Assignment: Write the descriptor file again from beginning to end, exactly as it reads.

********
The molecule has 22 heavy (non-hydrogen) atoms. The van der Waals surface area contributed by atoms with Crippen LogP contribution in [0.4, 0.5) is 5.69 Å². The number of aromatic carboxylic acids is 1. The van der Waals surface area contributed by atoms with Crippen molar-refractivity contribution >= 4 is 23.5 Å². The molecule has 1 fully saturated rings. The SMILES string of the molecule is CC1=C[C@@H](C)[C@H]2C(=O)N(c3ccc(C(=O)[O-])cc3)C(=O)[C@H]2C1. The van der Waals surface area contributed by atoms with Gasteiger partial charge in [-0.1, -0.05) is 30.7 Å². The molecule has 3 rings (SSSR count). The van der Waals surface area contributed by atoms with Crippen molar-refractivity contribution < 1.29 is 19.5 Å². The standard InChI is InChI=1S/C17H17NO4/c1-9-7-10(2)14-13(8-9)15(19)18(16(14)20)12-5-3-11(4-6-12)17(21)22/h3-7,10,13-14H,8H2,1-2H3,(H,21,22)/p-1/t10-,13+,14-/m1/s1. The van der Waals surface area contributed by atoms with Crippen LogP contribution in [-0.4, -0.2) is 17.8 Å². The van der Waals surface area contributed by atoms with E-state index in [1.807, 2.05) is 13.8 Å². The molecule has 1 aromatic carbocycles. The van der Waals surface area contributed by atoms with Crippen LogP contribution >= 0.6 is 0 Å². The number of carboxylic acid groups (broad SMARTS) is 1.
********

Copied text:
The molecule has 22 heavy (non-hydrogen) atoms. The van der Waals surface area contributed by atoms with Crippen LogP contribution in [0.4, 0.5) is 5.69 Å². The number of aromatic carboxylic acids is 1. The van der Waals surface area contributed by atoms with Crippen molar-refractivity contribution >= 4 is 23.5 Å². The molecule has 1 fully saturated rings. The SMILES string of the molecule is CC1=C[C@@H](C)[C@H]2C(=O)N(c3ccc(C(=O)[O-])cc3)C(=O)[C@H]2C1. The van der Waals surface area contributed by atoms with Gasteiger partial charge in [-0.1, -0.05) is 30.7 Å². The molecule has 3 rings (SSSR count). The van der Waals surface area contributed by atoms with Crippen molar-refractivity contribution < 1.29 is 19.5 Å². The standard InChI is InChI=1S/C17H17NO4/c1-9-7-10(2)14-13(8-9)15(19)18(16(14)20)12-5-3-11(4-6-12)17(21)22/h3-7,10,13-14H,8H2,1-2H3,(H,21,22)/p-1/t10-,13+,14-/m1/s1. The van der Waals surface area contributed by atoms with Crippen LogP contribution in [-0.4, -0.2) is 17.8 Å². The van der Waals surface area contributed by atoms with E-state index in [1.807, 2.05) is 13.8 Å². The molecule has 1 aromatic carbocycles. The van der Waals surface area contributed by atoms with Crippen LogP contribution >= 0.6 is 0 Å². The number of carboxylic acid groups (broad SMARTS) is 1.